Connecticut Explored Inc.
Connecticut’s industries have had a tremendous influence on America’s story. Our state has a long and impressive history of innovation, including a significant role in textile manufacturing in the late 18th and early 19th centuries. In addition, Connecticut became known for precision manufacturing in the mid-19th century, producing tools, clocks, and firearms. In the 20th century, the state continued to excel with the development of submarine technology and early computers. Even today, Connecticut remains a leader in technology with companies such as Pratt & Whitney and General Dynamics Electric Boat at the forefront of aviation and marine engineering. This lesson plan offers students a chance to explore Connecticut’s technological history and its impact on American history and fosters an appreciation for technology’s role in our daily lives.
D1: Potential Compelling Question
D1: POTENTIAL SUPPORTING QUESTIONS
- What is technology and how have different technologies changed over time?
- What were some key technological innovations developed in Connecticut?
- How did these products affect the state and the country?
- What impacts—both positive and negative—has technology had on society?
D2: TOOL KIT
Primary source gallery for small group activity:
D3: INQUIRY ACTIVITY
- Begin by asking students: What is technology? How have different technologies changed over time? Explain that technology means using knowledge to solve a problem or make life easier. Elicit examples of technology from different eras (e.g., stone tools, the wheel, the printing press, the steam engine, etc.) Share that Connecticut has been home to many important technological innovations that have changed the world.
- Share selected clips from Progress of Aviation in Connecticut. (The entire film is 10 minutes long, but the teacher should choose the section(s) that work(s) best for their class.)
- Elicit students’ reactions to the film clips: What was the movie about? How did it make you feel? What questions and wonderings do you have about what you saw?
- Introduce the compelling question: How did the technology industry influence Connecticut’s history and contribute to America’s story? Discuss the question briefly in the context of the video.
- Briefly review key vocabulary related to Connecticut’s technological history.
- Divide students into small groups and assign each group a primary source related to Connecticut’s technological history.
- Introduce students to the National Archives’ source analysis worksheets (Analyze a Photograph or Analyze an Artifact or Object). Explain that they’ll be using these worksheets to help them structure their discussion and to help them explain their object to their classmates.
- Have each group share out: What do you know about this object? What do you want to know? What problem do you think this technological innovation was meant to solve? How would it have made people’s lives easier?
- Encourage students to compare the primary sources and identify common threads or patterns related to Connecticut’s technological history.
- Have students try to sort the objects in chronological order. Why do you think each object was manufactured when it was? What do you notice about how the objects changed over time?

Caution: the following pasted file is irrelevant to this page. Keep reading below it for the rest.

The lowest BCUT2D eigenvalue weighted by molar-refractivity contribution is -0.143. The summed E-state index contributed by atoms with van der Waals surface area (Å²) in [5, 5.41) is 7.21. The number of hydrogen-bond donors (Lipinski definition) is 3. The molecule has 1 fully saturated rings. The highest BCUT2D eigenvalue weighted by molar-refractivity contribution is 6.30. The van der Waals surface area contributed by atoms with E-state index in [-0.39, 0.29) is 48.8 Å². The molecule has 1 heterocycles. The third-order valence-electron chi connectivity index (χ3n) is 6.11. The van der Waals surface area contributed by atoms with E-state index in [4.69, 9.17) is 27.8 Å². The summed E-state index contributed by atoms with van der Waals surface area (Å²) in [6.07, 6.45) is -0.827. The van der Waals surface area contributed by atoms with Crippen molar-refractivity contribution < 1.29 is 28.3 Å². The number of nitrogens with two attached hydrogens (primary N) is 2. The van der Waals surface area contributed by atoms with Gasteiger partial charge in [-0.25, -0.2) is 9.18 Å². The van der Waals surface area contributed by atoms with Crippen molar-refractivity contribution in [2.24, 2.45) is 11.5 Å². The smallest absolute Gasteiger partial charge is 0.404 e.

- Ask students to think about the ways these innovations contributed to Connecticut’s history and America’s story. What problems did these Connecticut inventions help solve? How did they make people’s lives easier? Discuss in small groups and share with the class.
- Introduce the concept of “impact” and ask students to consider the impact of the technological innovations they learned about. Encourage them to think about both positive and negative impacts.
D4: COMMUNICATING CONCLUSIONS
- Students can work in pairs or small groups to research another innovation with a Connecticut connection. Some examples include mint toothpaste, the Polaroid camera, the can opener, the first American dictionary, the cotton gin, vulcanized rubber, and Goldfish crackers. Students can create an illustrated poster to share their findings with their classmates.
- Conduct an interview: Students can prepare a list of questions to interview a family member or friend about a technological innovation that has affected them. They can share their findings with the class and discuss how the person’s experience relates to Connecticut’s technological history. Students may also choose to interview someone they know who has worked in a technology-based industry in Connecticut.
- Encourage students to consider how they can use their knowledge of Connecticut’s technological innovations to address current social or environmental issues, such as sustainable energy or healthcare technology. Have them propose an invention that helps tackle one of these challenges.
Place to GO
American Clock & Watch Museum, Bristol
Connecticut River Museum, Essex
Windham Textile and History Museum/The Mill Museum, Willimantic
Things To DO
Climb aboard the USS Nautilus, the world’s first nuclear-powered submarine, at the Submarine Force Library & Museum.
Websites to VISIT
Elizabeth Normen, Melanie Meehan, and Ashley Callan, Where I Live: Connecticut
Articles to READ
Dean Nelson, “A Century of Connecticut Inventions,” Connecticut Explored, Spring 2005.
Sharon L. Cohen, “Electric Boat: From Innovation Trials to WWII Submarine Leadership,” ConnecticutHistory.org, September 4, 2023.
“First Commercial Telephone Exchange – Today in History: January 28,” ConnecticutHistory.org, January 28, 2020.
Adriana Morga, “Connecticut inventions: 20 things that were created or patented in the Nutmeg State.” CT Insider. Aug. 11, 2021. Updated: Dec. 16, 2022.